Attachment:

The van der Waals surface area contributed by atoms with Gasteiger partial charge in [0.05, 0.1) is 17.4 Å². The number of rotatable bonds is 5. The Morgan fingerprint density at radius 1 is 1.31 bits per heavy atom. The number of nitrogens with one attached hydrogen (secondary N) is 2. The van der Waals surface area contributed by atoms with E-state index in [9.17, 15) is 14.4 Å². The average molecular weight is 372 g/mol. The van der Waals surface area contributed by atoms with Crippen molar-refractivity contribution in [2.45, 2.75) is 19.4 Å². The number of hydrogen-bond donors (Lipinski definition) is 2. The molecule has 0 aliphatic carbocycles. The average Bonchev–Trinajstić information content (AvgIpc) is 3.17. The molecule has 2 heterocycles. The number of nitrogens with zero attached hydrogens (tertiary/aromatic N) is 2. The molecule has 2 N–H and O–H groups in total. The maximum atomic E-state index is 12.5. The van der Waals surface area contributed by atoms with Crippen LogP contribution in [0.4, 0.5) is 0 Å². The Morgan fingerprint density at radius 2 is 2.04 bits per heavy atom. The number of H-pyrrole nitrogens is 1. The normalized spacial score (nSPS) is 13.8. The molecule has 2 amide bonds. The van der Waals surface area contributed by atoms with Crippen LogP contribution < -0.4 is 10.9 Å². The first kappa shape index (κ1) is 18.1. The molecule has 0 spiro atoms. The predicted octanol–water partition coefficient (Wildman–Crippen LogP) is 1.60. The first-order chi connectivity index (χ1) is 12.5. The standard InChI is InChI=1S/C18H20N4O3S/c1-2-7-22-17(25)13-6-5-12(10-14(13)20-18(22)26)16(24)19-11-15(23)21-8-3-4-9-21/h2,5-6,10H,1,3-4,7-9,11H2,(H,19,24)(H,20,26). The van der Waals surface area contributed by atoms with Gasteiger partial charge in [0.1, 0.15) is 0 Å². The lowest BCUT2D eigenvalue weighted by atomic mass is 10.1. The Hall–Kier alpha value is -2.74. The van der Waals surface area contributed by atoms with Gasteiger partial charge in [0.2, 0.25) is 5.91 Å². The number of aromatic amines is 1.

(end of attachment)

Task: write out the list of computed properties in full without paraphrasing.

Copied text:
The van der Waals surface area contributed by atoms with Gasteiger partial charge in [0.05, 0.1) is 17.4 Å². The number of rotatable bonds is 5. The Morgan fingerprint density at radius 1 is 1.31 bits per heavy atom. The number of nitrogens with one attached hydrogen (secondary N) is 2. The van der Waals surface area contributed by atoms with E-state index in [9.17, 15) is 14.4 Å². The average molecular weight is 372 g/mol. The van der Waals surface area contributed by atoms with Crippen molar-refractivity contribution in [2.45, 2.75) is 19.4 Å². The number of hydrogen-bond donors (Lipinski definition) is 2. The molecule has 0 aliphatic carbocycles. The average Bonchev–Trinajstić information content (AvgIpc) is 3.17. The molecule has 2 heterocycles. The number of nitrogens with zero attached hydrogens (tertiary/aromatic N) is 2. The molecule has 2 N–H and O–H groups in total. The maximum atomic E-state index is 12.5. The van der Waals surface area contributed by atoms with Crippen LogP contribution in [0.4, 0.5) is 0 Å². The Morgan fingerprint density at radius 2 is 2.04 bits per heavy atom. The number of H-pyrrole nitrogens is 1. The normalized spacial score (nSPS) is 13.8. The molecule has 2 amide bonds. The van der Waals surface area contributed by atoms with Crippen LogP contribution < -0.4 is 10.9 Å². The first kappa shape index (κ1) is 18.1. The molecule has 0 spiro atoms. The predicted octanol–water partition coefficient (Wildman–Crippen LogP) is 1.60. The first-order chi connectivity index (χ1) is 12.5. The standard InChI is InChI=1S/C18H20N4O3S/c1-2-7-22-17(25)13-6-5-12(10-14(13)20-18(22)26)16(24)19-11-15(23)21-8-3-4-9-21/h2,5-6,10H,1,3-4,7-9,11H2,(H,19,24)(H,20,26). The van der Waals surface area contributed by atoms with Gasteiger partial charge in [0.1, 0.15) is 0 Å². The lowest BCUT2D eigenvalue weighted by atomic mass is 10.1. The Hall–Kier alpha value is -2.74. The van der Waals surface area contributed by atoms with Gasteiger partial charge in [0.2, 0.25) is 5.91 Å². The number of aromatic amines is 1.